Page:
35 years after its premier, Blade Runner has gotten a sequel in Blade Runner 2049, a film that manages to capture the feeling, style and attitude of the original almost perfectly. However, without the dynamic between the protagonist and antagonist of the original, it comes up just short of being able to reach the same heights as the original as a watershed sci-fi film.

To begin this review, we need to do something new around here in acknowledging one of the real heroes behind this film: Roger Deakins. Deakins has been nominated for 13 Academy Awards, and has worked on some of the best films of this century and he is most well-known for his work with the Coen brothers. He is, of course, the cinematographer for Blade Runner 2049, one of the most visually striking and magnificent films of the past few years.

The original Blade Runner is very well known for its visuals, and it set the bar for a sequel very high. Despite being over 30 years old, the visuals in the original stand the test of time thanks to a very distinct style, use of practical effects and the vision of both cinematographer, Jordan Cronenweth and director, Ridley Scott. Considering the dominance of computer generated effects of the past 20+ years, it may have been expected for this film to also fall into the same trap and end up creating a film that would actually look worse than its ancestor in spite of all the technology it used. Fortunately, director, Denis Villeneuve alongside Deakins used real props, real sets and many different types of practical effects to create a sequel that is able to live up to and possibly even surpass the original purely in terms of visual artistry.

Where is can’t quite live up to its predecessor is in the message of the film that is born from the narrative and its characters. In addition to its visuals, Blade Runner has been able to live on as a high mark in the history of sci-fi because of its contribution to the genre thanks to its characters. Sci-fi films are at their best when they examine the qualities and aspects of our lives that make us human. The dynamic between Roy Batty (Rutger Hauer) and Rick Deckard (Harrison Ford) allows that examination to play out on screen. Though he is the antagonist, Batty is only on earth in order to prolong his artificially shortened life as a replicant. Ultimately, the end of his life is punctuated by his saving of another in Decker, followed by his famous monologue.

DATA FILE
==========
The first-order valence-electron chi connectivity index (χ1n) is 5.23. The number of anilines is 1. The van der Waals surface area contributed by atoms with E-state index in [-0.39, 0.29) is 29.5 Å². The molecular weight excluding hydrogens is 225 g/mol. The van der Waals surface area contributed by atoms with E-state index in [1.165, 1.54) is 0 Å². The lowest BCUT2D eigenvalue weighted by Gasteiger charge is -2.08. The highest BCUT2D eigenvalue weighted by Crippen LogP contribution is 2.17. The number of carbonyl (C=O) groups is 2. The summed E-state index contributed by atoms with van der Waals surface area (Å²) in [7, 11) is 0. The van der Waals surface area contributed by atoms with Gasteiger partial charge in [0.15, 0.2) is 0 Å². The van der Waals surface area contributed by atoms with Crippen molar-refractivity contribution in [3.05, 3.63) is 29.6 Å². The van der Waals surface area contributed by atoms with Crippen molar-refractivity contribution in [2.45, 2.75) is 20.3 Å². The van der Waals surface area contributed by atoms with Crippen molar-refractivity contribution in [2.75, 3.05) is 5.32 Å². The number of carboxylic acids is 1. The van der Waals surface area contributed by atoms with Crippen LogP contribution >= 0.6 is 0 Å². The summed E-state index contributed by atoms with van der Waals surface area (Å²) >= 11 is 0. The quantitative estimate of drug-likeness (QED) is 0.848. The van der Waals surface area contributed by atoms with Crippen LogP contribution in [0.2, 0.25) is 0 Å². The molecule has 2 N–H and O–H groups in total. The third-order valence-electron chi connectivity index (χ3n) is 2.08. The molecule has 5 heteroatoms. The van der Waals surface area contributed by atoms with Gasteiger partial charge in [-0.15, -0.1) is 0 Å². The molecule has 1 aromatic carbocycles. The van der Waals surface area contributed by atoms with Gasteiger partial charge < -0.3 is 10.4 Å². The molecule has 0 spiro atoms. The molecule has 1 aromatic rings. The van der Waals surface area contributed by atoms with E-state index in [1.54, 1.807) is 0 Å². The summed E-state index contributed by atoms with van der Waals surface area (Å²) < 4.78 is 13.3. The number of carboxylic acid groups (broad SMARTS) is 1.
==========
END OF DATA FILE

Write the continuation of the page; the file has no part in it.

Blade Runner 2049 is never able to reach that level because it has no characters as compelling as Batty. Further, the actual antagonists of the film spend very little time interacting with the hero. That is not to say that the sequel needed to be the same as the original, but including an additional scene where the protagonist, Ryan Gosling as K, and the antagonist, Jared Leto as Niander Wallace, were able to confront one another and exchange their views of humanity and the world that they share would have added more to each character. Without that, we get K, who is a blank slate of sorts, and we get Wallace, who clearly has visions of grand things, but his vision is lost and bogged down the over philosophizing that he does; he almost sounds like a surrogate for Ridley Scott.

Ultimately, there is no greater message that comes from Blade Runner 2049. It dances around one, and makes hints at one throughout the film, but it does not commit in the same way as the first. The film is visually stunning, and while it is nearly 3 hours long, it never feels slow and instead feels methodical and deliberate. But the message it is trying to deliver gets lost without a strong enough voice to piece through the fog of philosophy that the film wanders in. Not having a greater message will not keep it from being a successful, entertaining and very good film, but it will prevent it from be remembered in the same way as the original.